Anyone thinking of bringing out a book on Waterloo at the moment must be very confident, very brave or just plain daft. Over the last month there have been at least five new books on the battle, and so unless a writer is in a position to bring the equivalent of whole divisions of loyal Sharpe readers with him, he’d better have some new line to take.
Nick Foulkes showed how it might be done with his terrifically entertaining Dancing into Battle, and Paul O’Keeffe has taken it a step further by quite simply giving the battle a miss. From the opening pages one is always aware that something pretty major is happening a mile or two over the next hill. But whether we’re with Thomas Creevey in Brussels, church-goers in Ramsgate, or with Marshal Grouchy near Wavre, the nearest we ever get to the battle until it’s pretty much over is the distant rumble of cannon.
The heart slightly sinks as the usual Waterloo suspects are wheeled out — Creevey, Fanny Burney, Charlotte Waldie, et al — but this is unfair because O’Keeffe deploys his resources with an elegantly light touch. There is probably very little Waterloo buffs won’t recognise from these early sections, though, and as its subtitle promises the book really kicks off as ‘Sunday 18 June [Waterloo Day] passes into Monday’ and Captain Mercer wakes to ‘a slaughter ground made perversely beautiful’ by the pale light of a gibbous moon.
By the standards of the Napoleonic wars, Waterloo had not been an unusually big battle, but as O’Keeffe says, what made it different was the intensity and concentration of the action. A battle like Leipzig saw bigger armies and more artillery involved, but whereas the ‘Battle of the Nations’ was fought over four days and a massive 21-mile front, something like 200,000 men and 500 cannon at Waterloo slugged it out for just ten hours on a battlefield no more than five square miles in all.
There was nothing sophisticated about Waterloo, just ‘hard pounding’, and the result was the appalling shambles of a battlefield that greeted Captain Mercer on the morning after. Over the next days and and months everyone from Scott and Byron to the casual tourist visited the scene of the fighting, and all the best accounts are here, drawn together to produce as vivid and graphic an account of its physical aftermath as one is likely to get.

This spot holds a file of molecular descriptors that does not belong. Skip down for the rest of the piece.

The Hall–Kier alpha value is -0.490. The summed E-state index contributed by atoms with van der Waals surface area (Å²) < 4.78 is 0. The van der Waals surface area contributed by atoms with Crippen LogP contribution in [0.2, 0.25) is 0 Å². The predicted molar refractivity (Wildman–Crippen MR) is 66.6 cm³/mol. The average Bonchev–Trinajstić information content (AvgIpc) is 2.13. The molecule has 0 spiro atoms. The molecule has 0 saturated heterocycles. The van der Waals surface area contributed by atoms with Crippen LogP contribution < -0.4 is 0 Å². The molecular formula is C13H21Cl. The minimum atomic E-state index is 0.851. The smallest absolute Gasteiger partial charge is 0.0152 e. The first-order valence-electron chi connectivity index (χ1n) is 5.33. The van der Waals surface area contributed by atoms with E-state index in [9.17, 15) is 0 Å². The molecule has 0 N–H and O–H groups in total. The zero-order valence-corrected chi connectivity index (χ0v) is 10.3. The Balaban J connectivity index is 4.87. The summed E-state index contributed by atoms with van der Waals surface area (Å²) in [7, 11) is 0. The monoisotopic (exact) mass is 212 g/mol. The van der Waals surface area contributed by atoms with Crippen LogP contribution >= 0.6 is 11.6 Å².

It is a shame that the illustrations — a handful of rather pointless and gloomy black-and-white jobs — don’t run to the Edinburgh surgeon Charles Bell’s astonishing paintings of the wounded French soldiers he treated, but that is a very minor complaint. Some of the sources O’Keeffe uses have again inevitably done the rounds, but it is a real skill to marshal material with the élan he shows, to allow the voices of contemporaries to speak for themselves and at the same time keep the narrative pace going.
From the battlefield and its dreadful aftermath — the suffering of wounded men and horses, the smouldering burial pits, the grim trade of the looters and resurrection men, pulling their Waterloo teeth —O’Keeffe’s narrative spills out to take in a Britain eagerly awaiting the news. As with almost everything to do with the battle, the story belongs as much to myth as it does to history, yet even when the more extravagant tales of Rothschild trading are discounted, there is enough drama in what is left to turn the account of the Waterloo dispatch and its reception across Britain into a tour de force of fast-moving storytelling.
This book, though, is a salutary reminder, as the 200th anniversary approaches, that if it was British gold and Britain’s navy that brought down Napoleon, most of the actual fighting was left to our allies on the continent. There were something like three times as many Germans on the field of Waterloo as there were British soldiers, and to the very end of a campaign on the fringes of Paris virtually all the fighting was done by Blücher’s Prussians.
There is something about this coda to the main campaign that brings to mind the remark of Edwin Lutyens, standing over the grave of a soldier shot for cowardice in the Great War, ‘that the men who fell at Quatre Bras are just as worthy of honour as those who fell at Waterloo’ because, fairly or not, history has never quite seen it that way. One would have been hard pushed to find a Spartan who would have traded in a death at Thermopylae for one at Sphacteria, and there always feels something especially desolate about all the forgotten minor battles, skirmishes and killings that followed Waterloo and brought the death toll for Bonaparte’s disastrous adventure to around 100,000.
It is all here, though — the ferocious Prussian moonlit hunt of the fleeing French, Genappe, Versailles, the occupation of Paris, the stripping of the Louvre, Bonaparte’s surrender to Captain Maitland — and all told with the same verve, eye for anecdote and command of the material. This is a very good book, and a model of how narrative history should be written. And as the ‘aftermath’ of Waterloo stretches into its 200th triumphalist year, one that anybody remotely interested in the battle should read.